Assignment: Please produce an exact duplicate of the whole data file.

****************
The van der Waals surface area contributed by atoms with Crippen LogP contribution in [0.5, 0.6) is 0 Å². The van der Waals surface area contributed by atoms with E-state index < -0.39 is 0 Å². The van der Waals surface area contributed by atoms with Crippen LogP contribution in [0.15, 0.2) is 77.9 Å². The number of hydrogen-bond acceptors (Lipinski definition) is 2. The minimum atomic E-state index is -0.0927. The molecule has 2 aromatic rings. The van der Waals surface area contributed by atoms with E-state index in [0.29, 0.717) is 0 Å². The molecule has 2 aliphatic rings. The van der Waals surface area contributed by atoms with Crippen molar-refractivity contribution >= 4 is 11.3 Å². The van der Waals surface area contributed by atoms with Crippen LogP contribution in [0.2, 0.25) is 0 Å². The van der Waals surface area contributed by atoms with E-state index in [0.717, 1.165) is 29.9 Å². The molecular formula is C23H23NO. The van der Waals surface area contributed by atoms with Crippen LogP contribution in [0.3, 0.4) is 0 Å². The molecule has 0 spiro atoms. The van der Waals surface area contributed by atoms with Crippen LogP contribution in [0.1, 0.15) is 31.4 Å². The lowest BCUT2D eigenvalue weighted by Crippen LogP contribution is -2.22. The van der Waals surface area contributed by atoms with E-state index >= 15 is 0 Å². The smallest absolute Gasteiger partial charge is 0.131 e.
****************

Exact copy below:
The van der Waals surface area contributed by atoms with Crippen LogP contribution in [0.5, 0.6) is 0 Å². The van der Waals surface area contributed by atoms with E-state index < -0.39 is 0 Å². The van der Waals surface area contributed by atoms with Crippen LogP contribution in [0.15, 0.2) is 77.9 Å². The number of hydrogen-bond acceptors (Lipinski definition) is 2. The minimum atomic E-state index is -0.0927. The molecule has 2 aromatic rings. The van der Waals surface area contributed by atoms with E-state index in [0.29, 0.717) is 0 Å². The molecule has 2 aliphatic rings. The van der Waals surface area contributed by atoms with Crippen molar-refractivity contribution >= 4 is 11.3 Å². The van der Waals surface area contributed by atoms with Crippen LogP contribution in [0.2, 0.25) is 0 Å². The van der Waals surface area contributed by atoms with E-state index in [0.717, 1.165) is 29.9 Å². The molecular formula is C23H23NO. The van der Waals surface area contributed by atoms with Crippen LogP contribution in [0.3, 0.4) is 0 Å². The molecule has 0 spiro atoms. The van der Waals surface area contributed by atoms with Crippen LogP contribution in [0.1, 0.15) is 31.4 Å². The lowest BCUT2D eigenvalue weighted by Crippen LogP contribution is -2.22. The van der Waals surface area contributed by atoms with E-state index >= 15 is 0 Å². The smallest absolute Gasteiger partial charge is 0.131 e.